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Cloud Computing’s Central Role in Modern Manufacturing

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The widespread virtualization of the computing realm has facilitated many recent advancements in modern business practices. Critical systems are remotely accessible, and disseminating essential information between teams is easier than ever before. Our technological advancements have added layers of complexity to various manufacturing processes. Companies must secure an increasing number of complex components from suppliers worldwide, and must also monitor intricate systems from afar to prevent downtime.

 

An Abundance of Cloud Offerings and Resources

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Thankfully, the market is saturated with numerous cloud resources — and where first-party options are lacking, third-party providers have stepped in. These services are commonly sorted into three categories: software as a service (SaaS), platform as a service (PaaS), and infrastructure as a service (IaaS). Companies can implement a combination of solutions to streamline all stages of manufacturing, from design to maintenance. These tools are available to smaller companies with smaller pockets. The cloud manufacturing revolution is thus actively leveling the playing field.

 

Solution vendors also recognize the crippling effect fragmentation has on productivity. The push for deeper integration across a variety of programs has slashed manufacturing times. Manufacturers, in turn, have found it easier to stick with one service provider — as opposed to forming a piecemeal manufacturing strategy.

 

Access control, and who can contribute where is central to managing cloud resources. Accordingly, companies deploy these solutions in public, hybrid, and private configurations. Private clouds may be accessed remotely, yet companies can lock them down for on-site use only. Furthermore, one company has sole control of those resources. Administrators can granularly manage how teams interact with various locations on the server. Public clouds are available to general users, and hybrid clouds can deploy across environments with varied configurations.

 

The Benefits of Cloud-Based Manufacturing

 

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Cloud environments can span a nearly limitless computing network, and thus are highly scalable. Furthermore, the democratization of these services often equates to reduced costs. From an operations standpoint, manufacturers will be able to operate more leanly. It’s cheaper to get started with these services by shedding massive up-front fees, and fewer employees are needed to maintain them. In fact, much of this upkeep (and security checks) is handled on the vendor side.

 

It’s also important to consider today’s biggest manufacturing trends. We’re in the midst of an IoT explosion, which will demand the production of innovative new devices. Generative design is essential for rapidly pumping out new design iterations. Finally, 3D printing is reliant on untethered tools — especially since many organizations are delivering printed products to communities worldwide. This deployment in the medical field and beyond demands cloud-first mobility.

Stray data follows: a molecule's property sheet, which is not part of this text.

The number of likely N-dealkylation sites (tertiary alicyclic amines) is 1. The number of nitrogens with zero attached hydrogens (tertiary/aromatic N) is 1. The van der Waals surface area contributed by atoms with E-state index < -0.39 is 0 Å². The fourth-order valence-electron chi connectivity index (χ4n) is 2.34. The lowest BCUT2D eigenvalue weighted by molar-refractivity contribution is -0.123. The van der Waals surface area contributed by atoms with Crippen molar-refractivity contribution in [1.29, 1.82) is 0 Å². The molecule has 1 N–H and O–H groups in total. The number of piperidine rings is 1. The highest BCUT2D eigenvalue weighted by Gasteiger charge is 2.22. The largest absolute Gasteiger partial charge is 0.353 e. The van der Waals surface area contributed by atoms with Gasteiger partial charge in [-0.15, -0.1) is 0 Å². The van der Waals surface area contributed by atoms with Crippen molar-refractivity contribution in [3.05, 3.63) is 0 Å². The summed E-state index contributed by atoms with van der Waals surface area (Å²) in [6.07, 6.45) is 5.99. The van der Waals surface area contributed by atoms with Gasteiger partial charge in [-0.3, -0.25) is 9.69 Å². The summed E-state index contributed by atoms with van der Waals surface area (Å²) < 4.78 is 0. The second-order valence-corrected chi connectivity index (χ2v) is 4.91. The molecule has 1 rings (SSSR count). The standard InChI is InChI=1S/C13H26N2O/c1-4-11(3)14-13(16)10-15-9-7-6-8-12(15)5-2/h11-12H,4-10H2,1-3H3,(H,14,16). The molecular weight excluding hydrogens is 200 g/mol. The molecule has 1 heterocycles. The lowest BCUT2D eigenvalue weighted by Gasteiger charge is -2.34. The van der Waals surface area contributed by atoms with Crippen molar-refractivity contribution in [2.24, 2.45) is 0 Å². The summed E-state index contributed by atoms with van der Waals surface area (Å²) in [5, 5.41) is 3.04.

Remote Collaboration and Process Improvements

 

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Traditionally, companies needing CAD/CAM/CAE would purchase physical software that would remain at the office. Designs, schematics, and manufacturing plans were stored locally. This posed significant problems if you had to leave the office, telecommute, or visit a customer site. The shift to web-based tools has been a game-changer for manufacturing teams. Solutions like Autodesk’s Fusion 360 integrate global sharing, remote user management, browser-based design sharing, and device-agnostic annotation tools.

 

Overall, collaboration is a massive standout with cloud manufacturing. It allows design, engineering, and manufacturing teams to work harmoniously in a central space. Companies can add users to any environment, and employees may even work offline in some cases. The ability to unplug is indispensable. It also allows teams to make changes at the moment inspiration strikes. Cloud manufacturing’s convenience will lead to the proliferation of better products. Not convinced? Digital products alone account for 25% of the manufacturing inputs behind finished products.

 

Optimizations made through cloud manufacturing result in products hitting the market sooner. That competitive edge can help companies best their competitors.

 

Digging into Monitoring and Metrics

 

Manufacturing processes generate plenty of data: dimensions, tests, supply chain constraints, and more. Modern tools include dashboards designed to monitor these statistics in real-time. Furthermore, this information is available at a glance in a centralized location. Companies can track their most crucial performance indicators from anywhere, and access to this data faster allows teams to confront problems sooner — before they grow out of control and become expensive. Depending on timing, companies can adapt more proactively as their processes encounter snags.

 

These services promote greater financial transparency, especially in the supply chain context. Since services are subscription-based, they’re easier to manage as budgets change.

 

For Cloud Manufacturing, The Sky’s the Limit

 

Simply put, cloud manufacturing will help usher in the next wave of modern products. The shift to internet services will equip teams with additional tools — more of which are usable anywhere. They also promote competition within the manufacturing space, which will drive incredible new offerings to customers.

 

Start pushing the limits to your Manufacturing Supply chain and try Fusion 360 today.

 

 

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